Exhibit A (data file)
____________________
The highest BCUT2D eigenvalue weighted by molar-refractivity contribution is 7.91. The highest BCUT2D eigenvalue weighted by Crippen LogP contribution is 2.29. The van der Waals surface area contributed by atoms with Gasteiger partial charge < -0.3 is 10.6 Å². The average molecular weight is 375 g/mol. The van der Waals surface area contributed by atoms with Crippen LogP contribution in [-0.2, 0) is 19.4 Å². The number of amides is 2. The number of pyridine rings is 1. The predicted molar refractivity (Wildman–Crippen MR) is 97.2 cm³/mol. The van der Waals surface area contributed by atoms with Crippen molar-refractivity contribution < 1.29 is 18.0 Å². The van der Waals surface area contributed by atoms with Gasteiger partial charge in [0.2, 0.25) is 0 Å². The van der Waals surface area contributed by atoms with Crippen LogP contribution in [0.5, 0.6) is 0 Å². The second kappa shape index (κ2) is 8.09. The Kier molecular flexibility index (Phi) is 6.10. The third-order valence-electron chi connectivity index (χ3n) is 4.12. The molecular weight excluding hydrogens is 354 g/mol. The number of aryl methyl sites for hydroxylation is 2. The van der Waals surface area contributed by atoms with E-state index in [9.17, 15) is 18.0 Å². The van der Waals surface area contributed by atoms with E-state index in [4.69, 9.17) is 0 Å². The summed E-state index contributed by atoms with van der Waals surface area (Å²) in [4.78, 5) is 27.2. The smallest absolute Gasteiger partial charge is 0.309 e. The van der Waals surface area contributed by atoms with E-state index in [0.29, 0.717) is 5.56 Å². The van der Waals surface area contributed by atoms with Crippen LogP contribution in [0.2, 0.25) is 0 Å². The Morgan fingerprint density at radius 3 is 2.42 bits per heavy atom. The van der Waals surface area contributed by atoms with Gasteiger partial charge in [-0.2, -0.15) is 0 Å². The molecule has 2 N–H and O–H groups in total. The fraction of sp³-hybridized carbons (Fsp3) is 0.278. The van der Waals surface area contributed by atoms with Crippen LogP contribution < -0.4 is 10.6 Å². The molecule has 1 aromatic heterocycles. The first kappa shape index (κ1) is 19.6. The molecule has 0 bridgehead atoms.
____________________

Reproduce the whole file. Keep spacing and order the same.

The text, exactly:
The highest BCUT2D eigenvalue weighted by molar-refractivity contribution is 7.91. The highest BCUT2D eigenvalue weighted by Crippen LogP contribution is 2.29. The van der Waals surface area contributed by atoms with Gasteiger partial charge < -0.3 is 10.6 Å². The average molecular weight is 375 g/mol. The van der Waals surface area contributed by atoms with Crippen LogP contribution in [-0.2, 0) is 19.4 Å². The number of amides is 2. The number of pyridine rings is 1. The predicted molar refractivity (Wildman–Crippen MR) is 97.2 cm³/mol. The van der Waals surface area contributed by atoms with Crippen molar-refractivity contribution < 1.29 is 18.0 Å². The van der Waals surface area contributed by atoms with Gasteiger partial charge in [0.2, 0.25) is 0 Å². The van der Waals surface area contributed by atoms with Crippen LogP contribution in [0.5, 0.6) is 0 Å². The second kappa shape index (κ2) is 8.09. The Kier molecular flexibility index (Phi) is 6.10. The third-order valence-electron chi connectivity index (χ3n) is 4.12. The molecular weight excluding hydrogens is 354 g/mol. The number of aryl methyl sites for hydroxylation is 2. The van der Waals surface area contributed by atoms with E-state index in [9.17, 15) is 18.0 Å². The van der Waals surface area contributed by atoms with E-state index in [4.69, 9.17) is 0 Å². The summed E-state index contributed by atoms with van der Waals surface area (Å²) in [4.78, 5) is 27.2. The smallest absolute Gasteiger partial charge is 0.309 e. The van der Waals surface area contributed by atoms with E-state index in [0.29, 0.717) is 5.56 Å². The van der Waals surface area contributed by atoms with Crippen LogP contribution in [0.2, 0.25) is 0 Å². The Morgan fingerprint density at radius 3 is 2.42 bits per heavy atom. The van der Waals surface area contributed by atoms with Gasteiger partial charge in [-0.2, -0.15) is 0 Å². The molecule has 2 N–H and O–H groups in total. The fraction of sp³-hybridized carbons (Fsp3) is 0.278. The van der Waals surface area contributed by atoms with Crippen LogP contribution < -0.4 is 10.6 Å². The molecule has 1 aromatic heterocycles. The first kappa shape index (κ1) is 19.6. The molecule has 0 bridgehead atoms.